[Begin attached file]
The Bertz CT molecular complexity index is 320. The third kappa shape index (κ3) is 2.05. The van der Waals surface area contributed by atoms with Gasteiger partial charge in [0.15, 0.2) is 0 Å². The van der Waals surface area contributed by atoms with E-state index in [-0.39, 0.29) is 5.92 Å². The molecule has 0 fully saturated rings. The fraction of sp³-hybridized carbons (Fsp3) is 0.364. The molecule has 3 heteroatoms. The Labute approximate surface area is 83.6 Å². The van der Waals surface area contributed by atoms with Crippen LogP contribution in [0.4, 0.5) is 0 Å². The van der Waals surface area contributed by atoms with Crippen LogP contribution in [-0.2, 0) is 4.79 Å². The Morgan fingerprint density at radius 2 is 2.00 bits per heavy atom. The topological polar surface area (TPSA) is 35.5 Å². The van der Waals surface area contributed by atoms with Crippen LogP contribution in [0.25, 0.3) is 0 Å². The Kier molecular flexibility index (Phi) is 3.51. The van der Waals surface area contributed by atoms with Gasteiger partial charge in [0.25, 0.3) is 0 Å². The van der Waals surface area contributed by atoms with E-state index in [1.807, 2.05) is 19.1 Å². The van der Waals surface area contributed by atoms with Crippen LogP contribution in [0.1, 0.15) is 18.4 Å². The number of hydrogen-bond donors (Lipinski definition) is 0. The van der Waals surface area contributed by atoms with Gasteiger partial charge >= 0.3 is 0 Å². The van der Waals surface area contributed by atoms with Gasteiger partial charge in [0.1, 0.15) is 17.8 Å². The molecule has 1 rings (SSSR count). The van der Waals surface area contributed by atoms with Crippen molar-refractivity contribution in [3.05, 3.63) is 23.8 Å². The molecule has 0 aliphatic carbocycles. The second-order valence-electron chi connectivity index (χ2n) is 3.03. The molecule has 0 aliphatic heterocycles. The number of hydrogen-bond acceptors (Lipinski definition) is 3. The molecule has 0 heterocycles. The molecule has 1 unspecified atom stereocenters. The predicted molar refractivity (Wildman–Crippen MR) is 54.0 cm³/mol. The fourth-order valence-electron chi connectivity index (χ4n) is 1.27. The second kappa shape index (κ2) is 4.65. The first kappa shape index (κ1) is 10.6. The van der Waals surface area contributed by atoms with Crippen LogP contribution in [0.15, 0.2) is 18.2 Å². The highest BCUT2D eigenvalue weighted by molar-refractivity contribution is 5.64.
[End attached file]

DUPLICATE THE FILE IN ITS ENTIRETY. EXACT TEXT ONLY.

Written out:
The Bertz CT molecular complexity index is 320. The third kappa shape index (κ3) is 2.05. The van der Waals surface area contributed by atoms with Gasteiger partial charge in [0.15, 0.2) is 0 Å². The van der Waals surface area contributed by atoms with E-state index in [-0.39, 0.29) is 5.92 Å². The molecule has 0 fully saturated rings. The fraction of sp³-hybridized carbons (Fsp3) is 0.364. The molecule has 3 heteroatoms. The Labute approximate surface area is 83.6 Å². The van der Waals surface area contributed by atoms with Crippen LogP contribution in [0.4, 0.5) is 0 Å². The van der Waals surface area contributed by atoms with Crippen LogP contribution in [-0.2, 0) is 4.79 Å². The Morgan fingerprint density at radius 2 is 2.00 bits per heavy atom. The topological polar surface area (TPSA) is 35.5 Å². The van der Waals surface area contributed by atoms with Crippen LogP contribution in [0.25, 0.3) is 0 Å². The Kier molecular flexibility index (Phi) is 3.51. The van der Waals surface area contributed by atoms with Gasteiger partial charge in [0.25, 0.3) is 0 Å². The van der Waals surface area contributed by atoms with E-state index in [1.807, 2.05) is 19.1 Å². The van der Waals surface area contributed by atoms with Crippen LogP contribution in [0.1, 0.15) is 18.4 Å². The number of hydrogen-bond donors (Lipinski definition) is 0. The van der Waals surface area contributed by atoms with Gasteiger partial charge >= 0.3 is 0 Å². The van der Waals surface area contributed by atoms with Gasteiger partial charge in [0.1, 0.15) is 17.8 Å². The molecule has 1 rings (SSSR count). The van der Waals surface area contributed by atoms with Crippen molar-refractivity contribution in [3.05, 3.63) is 23.8 Å². The molecule has 0 aliphatic carbocycles. The second-order valence-electron chi connectivity index (χ2n) is 3.03. The molecule has 0 aliphatic heterocycles. The number of hydrogen-bond acceptors (Lipinski definition) is 3. The molecule has 0 heterocycles. The molecule has 1 unspecified atom stereocenters. The predicted molar refractivity (Wildman–Crippen MR) is 54.0 cm³/mol. The fourth-order valence-electron chi connectivity index (χ4n) is 1.27. The second kappa shape index (κ2) is 4.65. The first kappa shape index (κ1) is 10.6. The van der Waals surface area contributed by atoms with Crippen LogP contribution in [0.15, 0.2) is 18.2 Å². The highest BCUT2D eigenvalue weighted by molar-refractivity contribution is 5.64.